We discuss new approaches to the design of approximation algorithms for several NP-hard scheduling problems in which the objective is to minimize the average completion time.

If we schedule a set of jobs on a set of machines, each job j finishes at some time C(j); our goal is to minimize the (weighted) average of all the C(j). Minimizing this metric tends creates schedules with good throughput, i.e. many jobs are completed quickly.

If all the jobs are available at time 0 and there are no precedence constraints between the jobs, this problem is known to be solvable in polynomial time. Once we introduce release dates, or precedence constraints, or add weights to the jobs, the problem becomes NP-hard. Until about five years ago, no non-trivial approximation algorithms were known for even the “simplest” NP-hard average completion time problems. Over the past five years, there has been a flurry of activity in this area, and a large class of scheduling problems now have (small) constant-factor approximation algorithms, and some have polynomial-time approximation schemes.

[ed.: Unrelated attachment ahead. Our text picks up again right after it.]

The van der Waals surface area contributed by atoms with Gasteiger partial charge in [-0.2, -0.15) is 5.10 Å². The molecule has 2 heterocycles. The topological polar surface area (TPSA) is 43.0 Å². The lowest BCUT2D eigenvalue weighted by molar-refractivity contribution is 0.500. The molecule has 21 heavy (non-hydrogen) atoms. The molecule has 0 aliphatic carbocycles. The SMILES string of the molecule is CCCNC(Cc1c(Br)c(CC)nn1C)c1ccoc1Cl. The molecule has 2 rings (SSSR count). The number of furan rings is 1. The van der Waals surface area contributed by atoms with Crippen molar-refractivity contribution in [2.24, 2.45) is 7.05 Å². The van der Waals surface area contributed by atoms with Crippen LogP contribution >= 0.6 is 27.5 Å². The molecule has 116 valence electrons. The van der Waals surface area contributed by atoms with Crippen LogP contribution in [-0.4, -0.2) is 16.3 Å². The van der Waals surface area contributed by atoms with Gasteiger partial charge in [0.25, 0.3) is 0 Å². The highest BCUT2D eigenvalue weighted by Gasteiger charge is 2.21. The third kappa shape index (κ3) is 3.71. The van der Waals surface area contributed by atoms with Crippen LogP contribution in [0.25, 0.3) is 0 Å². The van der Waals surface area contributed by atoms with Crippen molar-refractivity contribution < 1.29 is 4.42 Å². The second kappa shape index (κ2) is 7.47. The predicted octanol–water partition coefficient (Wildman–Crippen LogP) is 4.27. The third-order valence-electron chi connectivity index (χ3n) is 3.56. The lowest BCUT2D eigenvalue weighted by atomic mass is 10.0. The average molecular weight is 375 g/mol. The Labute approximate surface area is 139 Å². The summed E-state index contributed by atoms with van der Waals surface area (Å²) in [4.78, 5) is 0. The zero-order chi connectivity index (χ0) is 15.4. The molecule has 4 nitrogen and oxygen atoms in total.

A few fundamental underlying ideas have driven the work in this area. We will describe these ideas in the context of the “simplest” NP-hard average completion time problem: a set of jobs arrive over time (have release dates), and the objective is to minimize the average completion time. We will give three approximation algorithms for this problem: a 2-approximation which orders jobs based on a preemptive relaxation, a randomized e/(e-1)-approximation algorithm, and a polynomial-time approximation scheme. We will also describe briefly the experimental implications of these algorithms, and show how these ideas apply to more general problems such as those with parallel or unrelated machines, or precedence constraints among the jobs.

The work we discuss is mainly from several papers joint with Chandra Chekuri (Bell Labs), David Karger (MIT), Rajeev Motwani (Stanford), Balas Natarajan (HP), Cynthia Phillips (Sandia National Labs), and Joel Wein (Polytechnic).

March 7, 2000